That being said, all the production milestones don't completely spare the game from the pitfalls of branching conversation paths. There will inevitably be times when your thought process and that of the developers tried to predict won't match up. Fortunately, L.A. Noire never punishes the player for failing to get mostly "right" answers during conversation. In fact, if you get stuck, you can always use one of those Intuition Points that you've stacked from ranking up to eliminate one option, or "Ask the Community" for help should you not be able to tell if a suspect is lying.Periodically and without warning, a suspect will disrupt the rhythm of collect-and-question by attempting to evade capture or resort to violence. These action-oriented sequences allow traditional GTA mechanics to enter the fray, with on-foot and car chases, hand-to-hand brawls, intense gun battles and general mayhem all in the mix. They are far less frequent than in any previous Rockstar game, but are incorporated just enough to compliment the pacing and keep you on your toes. In particular, the chase scenes offer a welcome burst of adrenaline and cinematic flare.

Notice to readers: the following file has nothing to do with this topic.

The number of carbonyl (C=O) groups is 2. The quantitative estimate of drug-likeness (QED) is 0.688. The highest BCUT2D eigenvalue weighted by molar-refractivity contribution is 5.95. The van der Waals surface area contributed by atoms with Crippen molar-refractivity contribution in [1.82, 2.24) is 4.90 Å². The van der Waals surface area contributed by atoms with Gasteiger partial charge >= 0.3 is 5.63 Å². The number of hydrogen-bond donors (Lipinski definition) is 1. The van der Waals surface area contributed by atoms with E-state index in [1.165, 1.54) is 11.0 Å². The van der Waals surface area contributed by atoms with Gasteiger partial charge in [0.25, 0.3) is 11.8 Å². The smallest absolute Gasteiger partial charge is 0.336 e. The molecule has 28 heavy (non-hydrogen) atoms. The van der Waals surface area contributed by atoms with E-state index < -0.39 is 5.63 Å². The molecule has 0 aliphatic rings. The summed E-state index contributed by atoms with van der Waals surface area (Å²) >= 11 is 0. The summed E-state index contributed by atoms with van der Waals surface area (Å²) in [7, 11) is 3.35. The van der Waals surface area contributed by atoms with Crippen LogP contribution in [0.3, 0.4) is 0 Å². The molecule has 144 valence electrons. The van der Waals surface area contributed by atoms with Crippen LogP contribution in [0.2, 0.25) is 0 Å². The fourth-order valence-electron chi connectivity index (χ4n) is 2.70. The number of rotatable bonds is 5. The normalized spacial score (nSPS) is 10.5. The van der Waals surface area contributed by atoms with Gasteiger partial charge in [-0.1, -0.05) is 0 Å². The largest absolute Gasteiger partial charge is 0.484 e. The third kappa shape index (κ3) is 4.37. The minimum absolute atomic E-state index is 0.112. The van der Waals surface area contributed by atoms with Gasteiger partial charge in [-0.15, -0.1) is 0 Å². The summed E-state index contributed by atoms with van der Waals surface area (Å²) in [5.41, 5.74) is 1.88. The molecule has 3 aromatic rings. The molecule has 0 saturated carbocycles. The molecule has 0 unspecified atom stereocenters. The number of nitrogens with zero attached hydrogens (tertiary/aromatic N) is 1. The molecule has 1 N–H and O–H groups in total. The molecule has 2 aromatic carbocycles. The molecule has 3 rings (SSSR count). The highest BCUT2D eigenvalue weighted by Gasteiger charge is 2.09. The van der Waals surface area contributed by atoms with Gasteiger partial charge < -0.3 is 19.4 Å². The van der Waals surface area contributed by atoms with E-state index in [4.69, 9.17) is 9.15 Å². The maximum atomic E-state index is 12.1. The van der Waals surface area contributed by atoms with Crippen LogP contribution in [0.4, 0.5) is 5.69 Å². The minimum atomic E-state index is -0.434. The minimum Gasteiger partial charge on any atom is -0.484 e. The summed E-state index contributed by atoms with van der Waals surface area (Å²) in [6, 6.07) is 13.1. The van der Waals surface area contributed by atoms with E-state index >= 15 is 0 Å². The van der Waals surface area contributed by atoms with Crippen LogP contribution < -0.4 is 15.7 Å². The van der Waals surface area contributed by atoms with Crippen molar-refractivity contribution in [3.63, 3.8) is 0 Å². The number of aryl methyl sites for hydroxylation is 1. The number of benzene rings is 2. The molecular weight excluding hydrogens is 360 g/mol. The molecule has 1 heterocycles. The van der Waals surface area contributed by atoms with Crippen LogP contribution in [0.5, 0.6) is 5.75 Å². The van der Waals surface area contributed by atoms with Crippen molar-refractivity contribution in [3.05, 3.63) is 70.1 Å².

Make no mistake: L.A. Noire is a very linear game, and your actions throughout each case will ultimately have little impact on the characters and story being told. However, each case gives players a great deal of flexibility within these confines. The combination of information gathered from clues and interviews allow similar conclusions to eventually be reached in a number of ways, and ensure momentum is almost never completely halted. It's a great balance of tight storytelling and player freedom. While L.A. Noire represents a far more structured, linear approach than most games in the genre, the world is by no means an afterthought. 1940s Los Angeles is beautifully and authentically recreated, with incredible attention to detail in the architecture, dialogue, and music, among other things.